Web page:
I was disturbed to read that Bishop David Zubik is demanding punishment of a CMU student who, in his opinion, mocked the Catholic Church. Since I read that, I have expressed my displeasure in a variety of ways.
I posted on Facebook, I spoke to friends. I discussed it at the dinner table. I used strong words like "halfwit," "embarrassment" and "cretinous medieval boob." I did not, however, contact the Vatican to demand that Bishop Zubik be punished.
I did not do that because I believe, like Justice Holmes, in "the free trade in ideas -- that the best test of truth is the power of the thought to get itself accepted in the competition of the market."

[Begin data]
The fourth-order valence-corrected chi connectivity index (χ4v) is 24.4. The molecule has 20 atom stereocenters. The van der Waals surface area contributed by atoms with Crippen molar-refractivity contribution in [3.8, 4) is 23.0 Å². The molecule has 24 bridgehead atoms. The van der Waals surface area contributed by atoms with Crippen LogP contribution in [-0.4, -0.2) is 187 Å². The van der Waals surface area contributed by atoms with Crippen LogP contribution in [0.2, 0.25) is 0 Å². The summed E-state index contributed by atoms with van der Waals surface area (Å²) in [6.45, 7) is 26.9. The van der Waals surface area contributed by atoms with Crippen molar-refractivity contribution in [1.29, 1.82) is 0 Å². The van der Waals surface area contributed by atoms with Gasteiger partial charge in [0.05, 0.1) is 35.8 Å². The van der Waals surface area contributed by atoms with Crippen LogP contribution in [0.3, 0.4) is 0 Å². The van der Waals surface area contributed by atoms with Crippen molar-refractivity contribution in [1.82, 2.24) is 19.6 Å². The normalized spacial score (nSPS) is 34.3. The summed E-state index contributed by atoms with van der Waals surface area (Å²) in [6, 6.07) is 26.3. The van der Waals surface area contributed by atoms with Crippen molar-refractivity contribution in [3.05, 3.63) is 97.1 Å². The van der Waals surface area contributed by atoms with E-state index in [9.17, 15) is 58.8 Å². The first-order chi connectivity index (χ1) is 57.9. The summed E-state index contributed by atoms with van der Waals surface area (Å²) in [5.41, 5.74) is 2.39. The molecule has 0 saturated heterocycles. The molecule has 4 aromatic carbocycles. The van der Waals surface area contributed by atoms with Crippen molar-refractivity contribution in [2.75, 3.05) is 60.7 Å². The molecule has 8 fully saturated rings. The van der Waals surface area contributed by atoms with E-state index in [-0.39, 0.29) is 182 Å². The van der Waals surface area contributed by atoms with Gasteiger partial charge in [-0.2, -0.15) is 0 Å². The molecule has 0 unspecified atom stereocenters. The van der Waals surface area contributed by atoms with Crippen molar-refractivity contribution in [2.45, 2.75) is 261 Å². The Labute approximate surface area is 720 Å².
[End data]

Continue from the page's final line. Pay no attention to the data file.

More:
I did not do this because I believe, like Justice Brandeis, that, "Those who won our independence by revolution were not cowards. They did not exalt order at the cost of liberty."
These are not dusty legal formulations. They are principles by which Americans live and on which our constant discourse is founded. To demand the suppression of an opposing view, rather than advancing a better idea, is the most fundamentally anti-American act in which one can engage.
I hope that, with reflection, Bishop Zubik will recognize that the price he pays for the right to profess his faith without fear of reprisal is the danger that he will occasionally hear opinions with which he disagrees, and rescind his demands for punishment.